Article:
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Monday, February 19, 2007
I Want to Be Like Mike, Except in Bankruptcy Court

Last week, the U.S. Bankruptcy court overseeing the bankruptcy of Worldcom, Inc., dealt a blow to Michael Jordan in his effort to collect on unpaid endorsement fees, concluding that Jordan had failed to take mitigation efforts after Worldcom went under. See In re Worldcom, Inc., 2007 WL 446735 (Bkrtcy. S.D.N.Y., Feb 13, 2007).

Jordan had signed on as spokesman for MCI, then Worldcom, endorsing products like the pictured 10-minute phone card:
In addition to a $5 million signing bonus, the Agreement provided an annual base compensation of $2 million for Jordan. . . . The Agreement provided that Jordan was to make himself available for four days, not to exceed four hours per day, during each contract year to produce television commercials and print advertising and for promotional appearances. The parties agreed that the advertising and promotional materials would be submitted to Jordan for his approval, which could not be unreasonably withheld, fourteen days prior to their release to the general public. From 1995 to 2000, Jordan appeared in several television commercials and a large number of print ads for MCI.
After Worldcom filed for bankruptcy in 2002, Jordan eventually sought payments of "$8 million--seeking $2 million for each of the payments that were due in June of 2002, 2003, 2004, and 2005."

The case itself turns on a number of bankruptcy law issues, such as whether Jordan was an employee or an independent contractor (the court ruled the latter) or whether Jordan had no obligation to mitigate his damages as a "lost volume seller."

The interesting part of the opinion is the court's discussion of Jordan's failure to mitigate his damages by seeking additional endorsements to cover the period after Worldcom went under. According to the court,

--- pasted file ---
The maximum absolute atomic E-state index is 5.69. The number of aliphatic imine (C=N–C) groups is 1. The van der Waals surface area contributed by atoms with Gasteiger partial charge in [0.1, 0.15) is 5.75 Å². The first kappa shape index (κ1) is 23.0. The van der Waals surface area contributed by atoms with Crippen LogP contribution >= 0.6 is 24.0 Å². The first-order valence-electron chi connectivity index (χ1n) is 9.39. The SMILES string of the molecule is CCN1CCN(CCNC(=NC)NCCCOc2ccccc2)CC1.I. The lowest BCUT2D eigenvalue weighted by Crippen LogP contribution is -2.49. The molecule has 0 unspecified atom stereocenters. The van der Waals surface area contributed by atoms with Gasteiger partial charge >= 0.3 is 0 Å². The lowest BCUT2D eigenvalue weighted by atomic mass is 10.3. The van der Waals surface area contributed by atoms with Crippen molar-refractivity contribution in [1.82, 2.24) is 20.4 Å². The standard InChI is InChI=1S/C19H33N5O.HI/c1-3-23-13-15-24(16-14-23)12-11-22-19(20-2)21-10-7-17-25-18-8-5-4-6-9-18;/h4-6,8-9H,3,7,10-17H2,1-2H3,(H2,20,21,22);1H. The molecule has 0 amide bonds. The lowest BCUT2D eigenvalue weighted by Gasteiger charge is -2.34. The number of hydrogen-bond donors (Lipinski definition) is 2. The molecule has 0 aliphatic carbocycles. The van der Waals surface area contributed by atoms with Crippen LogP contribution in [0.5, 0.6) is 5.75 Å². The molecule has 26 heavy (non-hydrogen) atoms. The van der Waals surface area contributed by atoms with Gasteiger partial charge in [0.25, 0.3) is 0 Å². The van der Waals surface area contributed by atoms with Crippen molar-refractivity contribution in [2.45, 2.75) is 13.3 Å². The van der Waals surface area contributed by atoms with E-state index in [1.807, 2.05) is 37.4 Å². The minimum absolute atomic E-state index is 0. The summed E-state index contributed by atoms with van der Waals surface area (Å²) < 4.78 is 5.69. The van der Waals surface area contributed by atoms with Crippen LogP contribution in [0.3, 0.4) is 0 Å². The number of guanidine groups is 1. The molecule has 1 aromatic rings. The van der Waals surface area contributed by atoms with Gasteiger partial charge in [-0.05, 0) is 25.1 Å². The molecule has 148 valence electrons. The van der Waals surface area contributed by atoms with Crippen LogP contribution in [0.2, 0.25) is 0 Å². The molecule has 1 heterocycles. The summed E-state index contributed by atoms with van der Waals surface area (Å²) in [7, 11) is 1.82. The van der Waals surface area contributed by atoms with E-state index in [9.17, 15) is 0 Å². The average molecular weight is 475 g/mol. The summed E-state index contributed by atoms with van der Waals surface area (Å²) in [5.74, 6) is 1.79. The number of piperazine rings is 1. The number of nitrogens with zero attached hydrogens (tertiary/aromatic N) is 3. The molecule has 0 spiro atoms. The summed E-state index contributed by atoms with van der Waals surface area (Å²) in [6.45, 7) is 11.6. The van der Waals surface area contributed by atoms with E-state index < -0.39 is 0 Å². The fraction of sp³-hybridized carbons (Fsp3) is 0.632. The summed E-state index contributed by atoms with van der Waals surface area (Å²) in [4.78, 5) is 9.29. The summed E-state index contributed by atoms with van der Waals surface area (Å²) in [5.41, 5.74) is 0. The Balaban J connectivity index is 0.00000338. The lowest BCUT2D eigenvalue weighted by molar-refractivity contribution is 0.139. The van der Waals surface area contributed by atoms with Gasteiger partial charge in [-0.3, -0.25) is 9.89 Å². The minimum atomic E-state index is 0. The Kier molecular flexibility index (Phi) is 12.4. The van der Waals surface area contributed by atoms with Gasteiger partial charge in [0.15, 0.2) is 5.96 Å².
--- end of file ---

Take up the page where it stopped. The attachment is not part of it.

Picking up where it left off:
Jordan's agent, David Falk . . . , testified that "there might have been twenty more companies that in theory might have wanted to sign him" but that Jordan and his representatives wanted to avoid diluting his image.
Jordan's financial and business manager, Curtis Polk, admitted that
Jordan did not return to the endorsement marketplace to try and replace the revenue he was to be paid under the Agreement. . . . Polk explained that Jordan did not wish to expand his "pitchman efforts with new relationships" because of his primary goal of becoming the owner of an NBA team.
Jordan argued that his pursuit of NBA ownership relieved him of an obligation to mitigate damages by seeking other endorsement opportunities. The court didn't buy it:
In short, the argument that Jordan acted reasonably by focusing solely on his efforts to become an NBA team owner is a red herring. It may have been reasonable for Jordan to focus on becoming an NBA team owner in the scope of Jordan's overall future desires but that does not mean it can support a determination that he was relieved of his obligation to mitigate damages in response to MCI's rejection of the Agreement.

Furthermore, Jordan did not have to pursue any endorsement, such as one that would be beneath a celebrity of Jordan's stature, e .g., endorsing a product likely to be distasteful to Jordan or his fans. Jordan had the duty to take reasonable efforts to mitigate, such as by seeking another endorsement for an established, reputable company for compensation near to what he received from MCI. MCI has established that there is no genuine issue as to whether Jordan made reasonable efforts to do so. The Court finds that as a matter of law Jordan has failed to mitigate damages.


As a first year law student I found this article extremely informative and interesting. Grat job and keep them coming.

Blogger Jeff -- 2/20/2007 12:21 PM  

Jeff, thanks for your comments. As a first-year, you might be interested in this post (and comments) from last year about what courses to take and other tips for building your "sports law" resume:

Blogger Geoffrey Rapp -- 2/20/2007 8:00 PM  

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